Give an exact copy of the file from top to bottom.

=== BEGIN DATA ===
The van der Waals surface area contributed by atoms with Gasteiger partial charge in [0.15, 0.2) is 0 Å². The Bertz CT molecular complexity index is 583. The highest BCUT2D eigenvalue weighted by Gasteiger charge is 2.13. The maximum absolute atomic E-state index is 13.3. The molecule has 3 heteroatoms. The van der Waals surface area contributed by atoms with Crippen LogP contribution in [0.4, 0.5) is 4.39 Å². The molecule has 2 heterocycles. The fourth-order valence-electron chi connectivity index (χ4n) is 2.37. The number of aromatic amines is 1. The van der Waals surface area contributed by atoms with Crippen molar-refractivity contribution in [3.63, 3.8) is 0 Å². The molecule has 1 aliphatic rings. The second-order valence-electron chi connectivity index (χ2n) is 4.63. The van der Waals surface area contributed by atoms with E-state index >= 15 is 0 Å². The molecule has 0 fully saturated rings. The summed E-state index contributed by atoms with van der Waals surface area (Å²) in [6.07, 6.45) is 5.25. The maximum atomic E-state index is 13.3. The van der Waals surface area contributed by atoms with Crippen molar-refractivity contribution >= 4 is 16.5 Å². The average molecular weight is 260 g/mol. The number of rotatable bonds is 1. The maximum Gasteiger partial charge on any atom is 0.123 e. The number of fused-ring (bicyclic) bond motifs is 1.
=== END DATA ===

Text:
The van der Waals surface area contributed by atoms with Gasteiger partial charge in [0.15, 0.2) is 0 Å². The Bertz CT molecular complexity index is 583. The highest BCUT2D eigenvalue weighted by Gasteiger charge is 2.13. The maximum absolute atomic E-state index is 13.3. The molecule has 3 heteroatoms. The van der Waals surface area contributed by atoms with Crippen LogP contribution in [0.4, 0.5) is 4.39 Å². The molecule has 2 heterocycles. The fourth-order valence-electron chi connectivity index (χ4n) is 2.37. The number of aromatic amines is 1. The van der Waals surface area contributed by atoms with Crippen molar-refractivity contribution in [3.63, 3.8) is 0 Å². The molecule has 1 aliphatic rings. The second-order valence-electron chi connectivity index (χ2n) is 4.63. The van der Waals surface area contributed by atoms with E-state index >= 15 is 0 Å². The molecule has 0 fully saturated rings. The summed E-state index contributed by atoms with van der Waals surface area (Å²) in [6.07, 6.45) is 5.25. The maximum atomic E-state index is 13.3. The van der Waals surface area contributed by atoms with Crippen molar-refractivity contribution >= 4 is 16.5 Å². The average molecular weight is 260 g/mol. The number of rotatable bonds is 1. The maximum Gasteiger partial charge on any atom is 0.123 e. The number of fused-ring (bicyclic) bond motifs is 1.